Iran COVID-vaccine paper with ‘serious flaws’ retracted

via Wikimedia

Following criticism from scientists around the world, a virology journal has retracted a paper describing the first test in humans of an Iran-made vaccine against COVID-19.

Iran licensed the home-grown Noora vaccine for emergency use in 2022 and has reportedly administered millions of doses to its citizens. The country’s health authorities say the shot is 94% effective

The now-retracted paper, published in 2022 in the Journal of Medical Virology, was the only report on the clinical development of the vaccine to have appeared in an international journal. The article has been cited 10 times, according to Clarivate’s Web of Science.

In a commentary last year in the same journal, Donald Forthal, chief of infectious diseases at the University of California, Irvine, raised several concerns about the article, titled “Safety and immunogenicity of a recombinant receptor-binding domain-based protein subunit vaccine (Noora vaccine™) against COVID-19 in adults: A randomized, double-blind, placebo-controlled, Phase 1 trial.” 

As we reported in October, Forthal questioned the efficacy of the vaccine and expressed surprise “a manuscript containing so many serious flaws would have been accepted for publication following peer review, and given these issues, a retraction may be in order.” 

The journal’s editor-in-chief, Shou-Jiang Gao, said at the time the paper had undergone two rounds of “rigorously [sic] review by experts of the field” before it was published. The authors had responded to Forthal’s critique, Gao told us, and their response had “already undergone 3 rounds of review, each with 2 reviewers”:

The last decision was made on October 24, 2023 and deadline for submitting the revision is November 23, 2023. So, we are waiting for the authors to submit the last revision before accepting and publishing it. This should fully address the issues that are raised.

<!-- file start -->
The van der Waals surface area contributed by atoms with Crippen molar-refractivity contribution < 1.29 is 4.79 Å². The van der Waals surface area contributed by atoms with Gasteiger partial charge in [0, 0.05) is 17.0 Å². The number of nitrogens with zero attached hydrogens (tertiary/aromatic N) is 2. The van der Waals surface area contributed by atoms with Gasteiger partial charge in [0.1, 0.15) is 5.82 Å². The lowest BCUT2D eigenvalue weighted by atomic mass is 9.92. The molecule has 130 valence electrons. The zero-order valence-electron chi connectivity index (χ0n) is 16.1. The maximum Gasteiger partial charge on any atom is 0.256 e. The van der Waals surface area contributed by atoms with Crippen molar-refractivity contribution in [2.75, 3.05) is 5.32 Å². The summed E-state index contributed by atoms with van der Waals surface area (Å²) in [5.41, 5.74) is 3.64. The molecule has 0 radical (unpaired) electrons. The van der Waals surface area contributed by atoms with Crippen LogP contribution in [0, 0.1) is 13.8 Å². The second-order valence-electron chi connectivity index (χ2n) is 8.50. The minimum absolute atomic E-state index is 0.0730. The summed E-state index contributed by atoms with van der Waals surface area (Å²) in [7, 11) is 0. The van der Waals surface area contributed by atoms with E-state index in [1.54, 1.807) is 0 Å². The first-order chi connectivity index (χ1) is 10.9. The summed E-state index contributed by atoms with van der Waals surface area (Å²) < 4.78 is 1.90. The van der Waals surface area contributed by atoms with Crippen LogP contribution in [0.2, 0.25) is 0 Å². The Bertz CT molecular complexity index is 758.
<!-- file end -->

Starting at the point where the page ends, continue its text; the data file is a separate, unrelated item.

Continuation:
But the response was never published. Meanwhile, in January, Gideon Meyerowitz-Katz, an epidemiologist in Australia, flagged additional problems in the paper on PubPeer, including several “impossible” and “contradictory” numbers. 

On March 2, the journal announced the paper had been retracted, stating:

The retraction has been agreed due to concerns raised by third parties regarding issues with the data presented in the article. Several inconsistencies concerning the information provided about the analyzed subjects were additionally identified. Furthermore, the authors failed to disclose the presence of potential conflicts of interest that may have affected the interpretation of the results presented. Accordingly, the editors consider the conclusions of this manuscript to be invalid. The authors have been informed of the decision to retract but did not agree with it.

Corresponding author Hassan Abolghasemi of Baqiyatallah University of Medical Sciences, in Tehran, told us by email:

Retraction of our article was a political decision not a scientific decision because there was a pressure on journal based on [apartheid] scientific issue. Our response to the comment never accepted by [PubPeer] and journal to be published.

Two days after the retraction, another group of researchers published a study in mice comparing the effect of four COVID-19 vaccines used in Iran.

“Our results indicate significant immunogenicity and neutralization efficacy induced by PastoCovac Plus and Sinopharm, but not by Noora and SpikoGen,” the team wrote in the article, which cited the now-retracted paper. “This suggests the need for additional comparative assessment of the potency and efficacy of these four vaccines in vaccinated subjects.”

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One thought on “Iran COVID-vaccine paper with ‘serious flaws’ retracted”

  1. I thought this article was really interesting. After completing the assignment on authors breaching conditions of scientific articles and then seeing a case where it actually happened seems fascinating. I cannot fathom releasing a paper like this, especially on a subject like COVID. I am glad that Forthdal found the article to be odd otherwise this vaccine could still be used. I also thought it was interesting how a study was published after the retraction that actually tested the vaccines from Iran which cleared the political reasoning accusation. Overall, this was a cool article to read and I am glad I could see the process of how it was handled.

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